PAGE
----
Replacing bridges is a long process but Mississippi has more tha - MSNewsNow.com - Jackson, MS

Replacing bridges is a long process but Mississippi has more than 500 on the to-do list

Source: MDOT Source: MDOT
Source: MDOT Source: MDOT
Source: MDOT Source: MDOT
Source: MDOT Source: MDOT
Source: MDOT Source: MDOT
JACKSON, MS (Mississippi News Now) -

The Mississippi Department of Transportation is focused on getting drivers to their destinations safely. But they only have certain resources to work with.

"If we continue to operate under the same level of funding that we're operating at today then what you see now will only get worse," said MDOT Executive Director Melinda McGrath.

A group of lawmakers traveled to several trouble spots with MDOT this summer. The idea is that they can have a better understanding of why the money is needed to put the roads and bridges in better shape.

"As of today we have over 500 bridges that need to be replaced," noted McGrath.

The latest example is Highway 18 in Copiah County. MDOT crews have been replacing rotten wooden pilings. The hope is that they can do enough to keep it open until a new one can be built.

"We do routine maintenance on bridges," explained McGrath. "But the problem is with any kind of commodity reaches 75 or 80 years old, it's worn out. And there's nothing you can do but replace it."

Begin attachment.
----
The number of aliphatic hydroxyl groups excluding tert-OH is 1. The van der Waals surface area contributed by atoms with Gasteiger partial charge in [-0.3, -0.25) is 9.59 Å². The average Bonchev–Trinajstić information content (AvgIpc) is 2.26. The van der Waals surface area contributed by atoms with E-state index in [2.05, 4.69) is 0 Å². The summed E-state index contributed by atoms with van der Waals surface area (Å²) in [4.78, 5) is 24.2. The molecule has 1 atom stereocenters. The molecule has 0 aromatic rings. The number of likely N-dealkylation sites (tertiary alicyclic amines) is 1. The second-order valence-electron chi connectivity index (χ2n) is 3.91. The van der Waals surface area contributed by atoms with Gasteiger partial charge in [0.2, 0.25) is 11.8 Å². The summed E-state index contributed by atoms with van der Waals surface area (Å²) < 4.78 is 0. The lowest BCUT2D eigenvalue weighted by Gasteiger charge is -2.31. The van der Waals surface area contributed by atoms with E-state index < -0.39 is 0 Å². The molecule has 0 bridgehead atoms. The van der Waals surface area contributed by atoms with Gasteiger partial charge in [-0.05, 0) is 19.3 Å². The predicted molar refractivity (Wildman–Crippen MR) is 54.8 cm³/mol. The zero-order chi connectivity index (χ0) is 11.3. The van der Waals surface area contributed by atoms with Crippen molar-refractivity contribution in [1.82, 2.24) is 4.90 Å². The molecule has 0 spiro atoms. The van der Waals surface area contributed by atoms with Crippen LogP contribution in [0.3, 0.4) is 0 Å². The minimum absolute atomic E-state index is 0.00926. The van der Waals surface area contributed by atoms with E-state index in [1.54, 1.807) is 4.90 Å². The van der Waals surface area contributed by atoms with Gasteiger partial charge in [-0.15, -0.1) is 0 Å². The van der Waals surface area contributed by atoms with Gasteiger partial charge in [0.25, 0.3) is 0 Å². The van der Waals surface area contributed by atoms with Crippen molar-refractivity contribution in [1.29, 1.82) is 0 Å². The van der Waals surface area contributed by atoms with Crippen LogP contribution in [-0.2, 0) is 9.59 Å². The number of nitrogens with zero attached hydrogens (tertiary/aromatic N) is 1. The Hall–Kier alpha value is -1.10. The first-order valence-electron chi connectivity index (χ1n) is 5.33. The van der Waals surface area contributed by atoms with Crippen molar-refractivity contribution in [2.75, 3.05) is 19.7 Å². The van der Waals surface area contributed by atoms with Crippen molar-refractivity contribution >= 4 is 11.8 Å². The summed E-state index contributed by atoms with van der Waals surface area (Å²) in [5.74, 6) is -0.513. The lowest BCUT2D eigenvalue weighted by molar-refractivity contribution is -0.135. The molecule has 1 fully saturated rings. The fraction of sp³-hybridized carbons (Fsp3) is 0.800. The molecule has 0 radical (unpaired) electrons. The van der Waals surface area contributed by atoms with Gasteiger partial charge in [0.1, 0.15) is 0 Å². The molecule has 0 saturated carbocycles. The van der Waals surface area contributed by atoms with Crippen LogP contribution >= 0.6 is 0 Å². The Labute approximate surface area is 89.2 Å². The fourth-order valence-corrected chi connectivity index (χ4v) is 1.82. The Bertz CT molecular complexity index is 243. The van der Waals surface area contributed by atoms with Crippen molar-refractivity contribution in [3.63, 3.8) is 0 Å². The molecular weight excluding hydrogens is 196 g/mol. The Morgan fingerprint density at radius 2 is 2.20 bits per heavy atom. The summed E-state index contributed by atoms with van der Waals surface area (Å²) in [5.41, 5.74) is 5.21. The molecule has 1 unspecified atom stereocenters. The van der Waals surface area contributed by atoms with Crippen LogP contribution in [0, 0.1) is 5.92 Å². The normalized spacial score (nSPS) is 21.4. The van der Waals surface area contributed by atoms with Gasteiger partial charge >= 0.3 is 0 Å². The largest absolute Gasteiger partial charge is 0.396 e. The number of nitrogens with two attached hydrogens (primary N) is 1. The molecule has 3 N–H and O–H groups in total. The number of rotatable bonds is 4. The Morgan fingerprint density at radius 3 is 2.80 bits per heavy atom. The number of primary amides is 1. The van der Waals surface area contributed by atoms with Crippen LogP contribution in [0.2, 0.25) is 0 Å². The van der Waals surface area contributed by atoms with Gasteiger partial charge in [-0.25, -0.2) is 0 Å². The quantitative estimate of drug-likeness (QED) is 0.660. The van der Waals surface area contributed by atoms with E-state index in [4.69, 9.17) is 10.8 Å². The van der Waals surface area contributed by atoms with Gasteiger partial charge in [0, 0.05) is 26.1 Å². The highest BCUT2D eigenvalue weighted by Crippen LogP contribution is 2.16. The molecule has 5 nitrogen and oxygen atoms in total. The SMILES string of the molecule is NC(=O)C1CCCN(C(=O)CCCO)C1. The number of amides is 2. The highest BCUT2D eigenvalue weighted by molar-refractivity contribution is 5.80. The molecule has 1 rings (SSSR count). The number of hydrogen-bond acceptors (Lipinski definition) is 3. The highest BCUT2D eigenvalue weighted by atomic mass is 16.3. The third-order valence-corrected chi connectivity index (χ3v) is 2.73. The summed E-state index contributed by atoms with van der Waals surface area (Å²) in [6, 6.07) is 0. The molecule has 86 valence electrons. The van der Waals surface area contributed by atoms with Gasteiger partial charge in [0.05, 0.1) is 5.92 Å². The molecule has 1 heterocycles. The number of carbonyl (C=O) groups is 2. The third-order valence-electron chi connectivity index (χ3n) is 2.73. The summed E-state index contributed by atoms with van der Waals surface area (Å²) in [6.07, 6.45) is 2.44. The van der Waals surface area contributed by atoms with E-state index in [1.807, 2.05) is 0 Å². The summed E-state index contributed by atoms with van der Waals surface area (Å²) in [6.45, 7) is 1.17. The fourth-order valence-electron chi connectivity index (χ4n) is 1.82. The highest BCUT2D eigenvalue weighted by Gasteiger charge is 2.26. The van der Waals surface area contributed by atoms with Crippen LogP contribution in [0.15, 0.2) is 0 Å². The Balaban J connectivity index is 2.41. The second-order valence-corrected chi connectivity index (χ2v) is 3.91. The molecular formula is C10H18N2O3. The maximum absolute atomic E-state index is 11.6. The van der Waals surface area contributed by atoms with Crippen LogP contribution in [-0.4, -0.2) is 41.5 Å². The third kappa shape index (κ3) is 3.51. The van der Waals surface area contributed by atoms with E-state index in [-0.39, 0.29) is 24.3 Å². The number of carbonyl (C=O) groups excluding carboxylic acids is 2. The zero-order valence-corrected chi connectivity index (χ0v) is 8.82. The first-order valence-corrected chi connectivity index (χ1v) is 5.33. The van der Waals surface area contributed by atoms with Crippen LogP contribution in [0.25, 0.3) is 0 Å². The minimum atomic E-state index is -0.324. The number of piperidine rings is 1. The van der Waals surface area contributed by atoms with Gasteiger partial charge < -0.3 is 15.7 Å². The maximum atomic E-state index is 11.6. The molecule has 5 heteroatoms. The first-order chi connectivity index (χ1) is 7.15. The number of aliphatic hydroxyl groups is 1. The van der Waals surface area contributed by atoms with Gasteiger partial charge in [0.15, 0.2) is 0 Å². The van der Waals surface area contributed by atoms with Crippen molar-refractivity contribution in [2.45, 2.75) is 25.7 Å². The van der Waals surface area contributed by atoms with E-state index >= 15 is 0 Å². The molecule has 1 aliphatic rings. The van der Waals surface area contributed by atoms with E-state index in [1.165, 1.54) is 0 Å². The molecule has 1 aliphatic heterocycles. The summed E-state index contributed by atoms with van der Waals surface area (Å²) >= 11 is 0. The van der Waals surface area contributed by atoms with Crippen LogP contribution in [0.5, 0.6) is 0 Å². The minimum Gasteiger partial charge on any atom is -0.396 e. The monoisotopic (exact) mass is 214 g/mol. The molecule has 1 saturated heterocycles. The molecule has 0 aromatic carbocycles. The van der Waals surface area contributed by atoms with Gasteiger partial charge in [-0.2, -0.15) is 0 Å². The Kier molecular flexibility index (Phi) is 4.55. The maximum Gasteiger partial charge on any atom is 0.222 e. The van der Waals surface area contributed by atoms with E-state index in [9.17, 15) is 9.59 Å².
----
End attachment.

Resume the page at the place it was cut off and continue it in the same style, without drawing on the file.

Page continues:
Here's the thing, it takes about 4 years from inspection to construction to get a new bridge operational. So, they often reduce the weight limits to extend the life of damaged bridges. A load that's too heavy could make it collapse. That's why MDOT enforcement says they need drivers to honor the posted limits.

"You wouldn't want to have a fire truck stop within 200 feet of your house because it couldn't get across the bridge because it had been closed or collapsed," noted Chief Willie Huff, MDOT Division of Enforcement Director.

McGrath said most of the accidents in the state are from folks running off the road. And she says part of that is because of the pavement conditions.

"Asphalt is made of rock and as the cars and trucks go over the rocks, the rock polishes," she said. "So it gets smooth. So it gets wet and then the cars slide."

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